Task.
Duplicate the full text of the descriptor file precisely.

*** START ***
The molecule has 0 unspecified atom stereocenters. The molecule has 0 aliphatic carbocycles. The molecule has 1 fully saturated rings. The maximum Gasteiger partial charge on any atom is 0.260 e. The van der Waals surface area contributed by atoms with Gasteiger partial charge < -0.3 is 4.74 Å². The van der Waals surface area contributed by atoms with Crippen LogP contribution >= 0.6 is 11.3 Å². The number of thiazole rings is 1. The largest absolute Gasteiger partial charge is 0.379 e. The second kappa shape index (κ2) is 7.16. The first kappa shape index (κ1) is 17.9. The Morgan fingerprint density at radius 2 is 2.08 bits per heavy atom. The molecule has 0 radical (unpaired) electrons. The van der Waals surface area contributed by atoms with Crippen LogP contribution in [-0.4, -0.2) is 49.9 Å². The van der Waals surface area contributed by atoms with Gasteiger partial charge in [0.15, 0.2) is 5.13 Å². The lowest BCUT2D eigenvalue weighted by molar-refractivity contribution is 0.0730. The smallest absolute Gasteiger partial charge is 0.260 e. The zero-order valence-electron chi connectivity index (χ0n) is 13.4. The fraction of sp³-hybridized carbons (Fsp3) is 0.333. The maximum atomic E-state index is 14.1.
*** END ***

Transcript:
The molecule has 0 unspecified atom stereocenters. The molecule has 0 aliphatic carbocycles. The molecule has 1 fully saturated rings. The maximum Gasteiger partial charge on any atom is 0.260 e. The van der Waals surface area contributed by atoms with Gasteiger partial charge < -0.3 is 4.74 Å². The van der Waals surface area contributed by atoms with Crippen LogP contribution >= 0.6 is 11.3 Å². The number of thiazole rings is 1. The largest absolute Gasteiger partial charge is 0.379 e. The second kappa shape index (κ2) is 7.16. The first kappa shape index (κ1) is 17.9. The Morgan fingerprint density at radius 2 is 2.08 bits per heavy atom. The molecule has 0 radical (unpaired) electrons. The van der Waals surface area contributed by atoms with Crippen LogP contribution in [-0.4, -0.2) is 49.9 Å². The van der Waals surface area contributed by atoms with Gasteiger partial charge in [0.15, 0.2) is 5.13 Å². The lowest BCUT2D eigenvalue weighted by molar-refractivity contribution is 0.0730. The smallest absolute Gasteiger partial charge is 0.260 e. The zero-order valence-electron chi connectivity index (χ0n) is 13.4. The fraction of sp³-hybridized carbons (Fsp3) is 0.333. The maximum atomic E-state index is 14.1.